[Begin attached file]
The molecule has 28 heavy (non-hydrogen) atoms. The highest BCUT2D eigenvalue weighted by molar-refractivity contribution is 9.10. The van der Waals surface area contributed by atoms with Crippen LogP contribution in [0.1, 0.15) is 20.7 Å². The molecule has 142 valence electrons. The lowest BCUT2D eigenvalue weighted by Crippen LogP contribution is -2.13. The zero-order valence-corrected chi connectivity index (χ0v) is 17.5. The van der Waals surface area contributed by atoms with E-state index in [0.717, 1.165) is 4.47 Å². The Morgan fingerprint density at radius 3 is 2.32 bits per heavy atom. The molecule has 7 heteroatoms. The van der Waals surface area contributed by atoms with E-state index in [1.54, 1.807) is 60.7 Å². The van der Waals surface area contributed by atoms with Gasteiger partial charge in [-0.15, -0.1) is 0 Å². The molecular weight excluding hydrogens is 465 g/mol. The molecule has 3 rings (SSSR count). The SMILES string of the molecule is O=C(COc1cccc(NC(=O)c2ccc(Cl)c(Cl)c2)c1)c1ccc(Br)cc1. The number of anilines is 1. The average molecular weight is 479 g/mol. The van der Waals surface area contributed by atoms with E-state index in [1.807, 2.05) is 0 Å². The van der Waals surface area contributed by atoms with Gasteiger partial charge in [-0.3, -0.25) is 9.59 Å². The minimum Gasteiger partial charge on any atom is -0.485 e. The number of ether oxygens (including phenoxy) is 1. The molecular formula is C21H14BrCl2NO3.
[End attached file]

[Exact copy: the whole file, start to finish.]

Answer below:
The molecule has 28 heavy (non-hydrogen) atoms. The highest BCUT2D eigenvalue weighted by molar-refractivity contribution is 9.10. The van der Waals surface area contributed by atoms with Crippen LogP contribution in [0.1, 0.15) is 20.7 Å². The molecule has 142 valence electrons. The lowest BCUT2D eigenvalue weighted by Crippen LogP contribution is -2.13. The zero-order valence-corrected chi connectivity index (χ0v) is 17.5. The van der Waals surface area contributed by atoms with E-state index in [0.717, 1.165) is 4.47 Å². The Morgan fingerprint density at radius 3 is 2.32 bits per heavy atom. The molecule has 7 heteroatoms. The van der Waals surface area contributed by atoms with E-state index in [1.54, 1.807) is 60.7 Å². The van der Waals surface area contributed by atoms with Gasteiger partial charge in [-0.15, -0.1) is 0 Å². The molecular weight excluding hydrogens is 465 g/mol. The molecule has 3 rings (SSSR count). The SMILES string of the molecule is O=C(COc1cccc(NC(=O)c2ccc(Cl)c(Cl)c2)c1)c1ccc(Br)cc1. The number of anilines is 1. The average molecular weight is 479 g/mol. The van der Waals surface area contributed by atoms with E-state index in [1.807, 2.05) is 0 Å². The van der Waals surface area contributed by atoms with Gasteiger partial charge in [-0.3, -0.25) is 9.59 Å². The minimum Gasteiger partial charge on any atom is -0.485 e. The number of ether oxygens (including phenoxy) is 1. The molecular formula is C21H14BrCl2NO3.